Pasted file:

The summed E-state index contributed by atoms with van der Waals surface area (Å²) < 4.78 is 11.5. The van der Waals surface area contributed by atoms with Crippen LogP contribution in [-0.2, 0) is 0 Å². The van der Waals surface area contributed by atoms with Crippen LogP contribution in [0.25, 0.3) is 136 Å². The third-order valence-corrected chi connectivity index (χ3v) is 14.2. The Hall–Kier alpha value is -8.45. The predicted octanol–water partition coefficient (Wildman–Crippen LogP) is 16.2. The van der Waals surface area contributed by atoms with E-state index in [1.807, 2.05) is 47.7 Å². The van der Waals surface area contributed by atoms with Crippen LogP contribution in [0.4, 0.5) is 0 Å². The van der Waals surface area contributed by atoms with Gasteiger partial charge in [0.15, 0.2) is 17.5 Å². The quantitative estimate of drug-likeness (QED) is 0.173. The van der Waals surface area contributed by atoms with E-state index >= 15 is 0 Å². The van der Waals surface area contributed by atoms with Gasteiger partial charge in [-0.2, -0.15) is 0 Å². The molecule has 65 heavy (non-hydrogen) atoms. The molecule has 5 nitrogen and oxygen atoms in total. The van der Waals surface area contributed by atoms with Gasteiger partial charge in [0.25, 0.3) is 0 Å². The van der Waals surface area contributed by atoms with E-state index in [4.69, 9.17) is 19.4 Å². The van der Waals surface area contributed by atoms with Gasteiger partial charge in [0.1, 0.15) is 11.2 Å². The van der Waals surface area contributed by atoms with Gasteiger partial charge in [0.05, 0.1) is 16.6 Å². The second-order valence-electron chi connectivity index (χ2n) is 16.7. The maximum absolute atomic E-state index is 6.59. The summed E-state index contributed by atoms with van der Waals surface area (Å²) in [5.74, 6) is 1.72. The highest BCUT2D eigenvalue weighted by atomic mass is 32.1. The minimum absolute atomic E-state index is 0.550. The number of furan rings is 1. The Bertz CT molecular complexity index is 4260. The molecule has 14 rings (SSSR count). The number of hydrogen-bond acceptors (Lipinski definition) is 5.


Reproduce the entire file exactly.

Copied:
The summed E-state index contributed by atoms with van der Waals surface area (Å²) < 4.78 is 11.5. The van der Waals surface area contributed by atoms with Crippen LogP contribution in [-0.2, 0) is 0 Å². The van der Waals surface area contributed by atoms with Crippen LogP contribution in [0.25, 0.3) is 136 Å². The third-order valence-corrected chi connectivity index (χ3v) is 14.2. The Hall–Kier alpha value is -8.45. The predicted octanol–water partition coefficient (Wildman–Crippen LogP) is 16.2. The van der Waals surface area contributed by atoms with E-state index in [1.807, 2.05) is 47.7 Å². The van der Waals surface area contributed by atoms with Crippen LogP contribution in [0.4, 0.5) is 0 Å². The van der Waals surface area contributed by atoms with Gasteiger partial charge in [0.15, 0.2) is 17.5 Å². The quantitative estimate of drug-likeness (QED) is 0.173. The van der Waals surface area contributed by atoms with E-state index >= 15 is 0 Å². The van der Waals surface area contributed by atoms with Gasteiger partial charge in [-0.2, -0.15) is 0 Å². The molecule has 65 heavy (non-hydrogen) atoms. The molecule has 5 nitrogen and oxygen atoms in total. The van der Waals surface area contributed by atoms with Gasteiger partial charge in [0.25, 0.3) is 0 Å². The van der Waals surface area contributed by atoms with E-state index in [4.69, 9.17) is 19.4 Å². The van der Waals surface area contributed by atoms with Gasteiger partial charge in [0.1, 0.15) is 11.2 Å². The van der Waals surface area contributed by atoms with Gasteiger partial charge in [0.05, 0.1) is 16.6 Å². The second-order valence-electron chi connectivity index (χ2n) is 16.7. The maximum absolute atomic E-state index is 6.59. The summed E-state index contributed by atoms with van der Waals surface area (Å²) in [5.74, 6) is 1.72. The highest BCUT2D eigenvalue weighted by atomic mass is 32.1. The minimum absolute atomic E-state index is 0.550. The number of furan rings is 1. The Bertz CT molecular complexity index is 4260. The molecule has 14 rings (SSSR count). The number of hydrogen-bond acceptors (Lipinski definition) is 5.